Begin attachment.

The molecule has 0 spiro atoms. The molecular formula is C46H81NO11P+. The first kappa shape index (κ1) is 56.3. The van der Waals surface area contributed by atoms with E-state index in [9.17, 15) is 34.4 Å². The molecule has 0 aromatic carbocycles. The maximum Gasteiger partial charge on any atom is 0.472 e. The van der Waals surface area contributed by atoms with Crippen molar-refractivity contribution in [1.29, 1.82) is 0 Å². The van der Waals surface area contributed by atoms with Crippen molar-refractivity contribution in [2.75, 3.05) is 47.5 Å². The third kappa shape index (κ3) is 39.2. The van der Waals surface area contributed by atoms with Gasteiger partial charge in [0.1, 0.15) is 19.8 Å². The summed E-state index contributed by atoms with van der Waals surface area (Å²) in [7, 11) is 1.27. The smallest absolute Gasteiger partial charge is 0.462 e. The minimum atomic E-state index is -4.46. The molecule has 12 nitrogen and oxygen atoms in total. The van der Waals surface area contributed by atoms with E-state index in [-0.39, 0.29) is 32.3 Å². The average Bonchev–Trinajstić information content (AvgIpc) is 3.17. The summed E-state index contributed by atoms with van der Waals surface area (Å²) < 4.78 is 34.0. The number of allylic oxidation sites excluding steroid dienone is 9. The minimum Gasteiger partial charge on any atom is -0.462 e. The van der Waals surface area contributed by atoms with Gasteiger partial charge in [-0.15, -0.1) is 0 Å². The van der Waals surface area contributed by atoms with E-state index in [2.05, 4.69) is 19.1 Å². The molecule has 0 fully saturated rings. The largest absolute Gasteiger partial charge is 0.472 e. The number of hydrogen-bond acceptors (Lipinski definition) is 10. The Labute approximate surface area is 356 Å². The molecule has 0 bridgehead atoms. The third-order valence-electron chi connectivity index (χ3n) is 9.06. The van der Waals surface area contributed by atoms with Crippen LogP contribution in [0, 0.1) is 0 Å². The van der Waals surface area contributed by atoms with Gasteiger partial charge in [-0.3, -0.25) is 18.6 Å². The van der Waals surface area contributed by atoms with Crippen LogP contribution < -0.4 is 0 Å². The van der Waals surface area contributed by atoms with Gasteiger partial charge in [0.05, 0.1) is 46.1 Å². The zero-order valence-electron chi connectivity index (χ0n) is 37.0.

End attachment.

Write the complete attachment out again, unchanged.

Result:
The molecule has 0 spiro atoms. The molecular formula is C46H81NO11P+. The first kappa shape index (κ1) is 56.3. The van der Waals surface area contributed by atoms with E-state index in [9.17, 15) is 34.4 Å². The molecule has 0 aromatic carbocycles. The maximum Gasteiger partial charge on any atom is 0.472 e. The van der Waals surface area contributed by atoms with Crippen molar-refractivity contribution in [1.29, 1.82) is 0 Å². The van der Waals surface area contributed by atoms with Crippen molar-refractivity contribution in [2.75, 3.05) is 47.5 Å². The third kappa shape index (κ3) is 39.2. The van der Waals surface area contributed by atoms with Gasteiger partial charge in [0.1, 0.15) is 19.8 Å². The summed E-state index contributed by atoms with van der Waals surface area (Å²) in [7, 11) is 1.27. The smallest absolute Gasteiger partial charge is 0.462 e. The minimum atomic E-state index is -4.46. The molecule has 12 nitrogen and oxygen atoms in total. The van der Waals surface area contributed by atoms with E-state index in [-0.39, 0.29) is 32.3 Å². The average Bonchev–Trinajstić information content (AvgIpc) is 3.17. The summed E-state index contributed by atoms with van der Waals surface area (Å²) < 4.78 is 34.0. The number of allylic oxidation sites excluding steroid dienone is 9. The minimum Gasteiger partial charge on any atom is -0.462 e. The van der Waals surface area contributed by atoms with Gasteiger partial charge in [-0.15, -0.1) is 0 Å². The van der Waals surface area contributed by atoms with E-state index in [2.05, 4.69) is 19.1 Å². The molecule has 0 fully saturated rings. The largest absolute Gasteiger partial charge is 0.472 e. The number of hydrogen-bond acceptors (Lipinski definition) is 10. The Labute approximate surface area is 356 Å². The molecule has 0 bridgehead atoms. The third-order valence-electron chi connectivity index (χ3n) is 9.06. The van der Waals surface area contributed by atoms with Crippen LogP contribution in [0, 0.1) is 0 Å². The van der Waals surface area contributed by atoms with Gasteiger partial charge in [-0.3, -0.25) is 18.6 Å². The van der Waals surface area contributed by atoms with Crippen LogP contribution < -0.4 is 0 Å². The van der Waals surface area contributed by atoms with Gasteiger partial charge in [0.05, 0.1) is 46.1 Å². The zero-order valence-electron chi connectivity index (χ0n) is 37.0.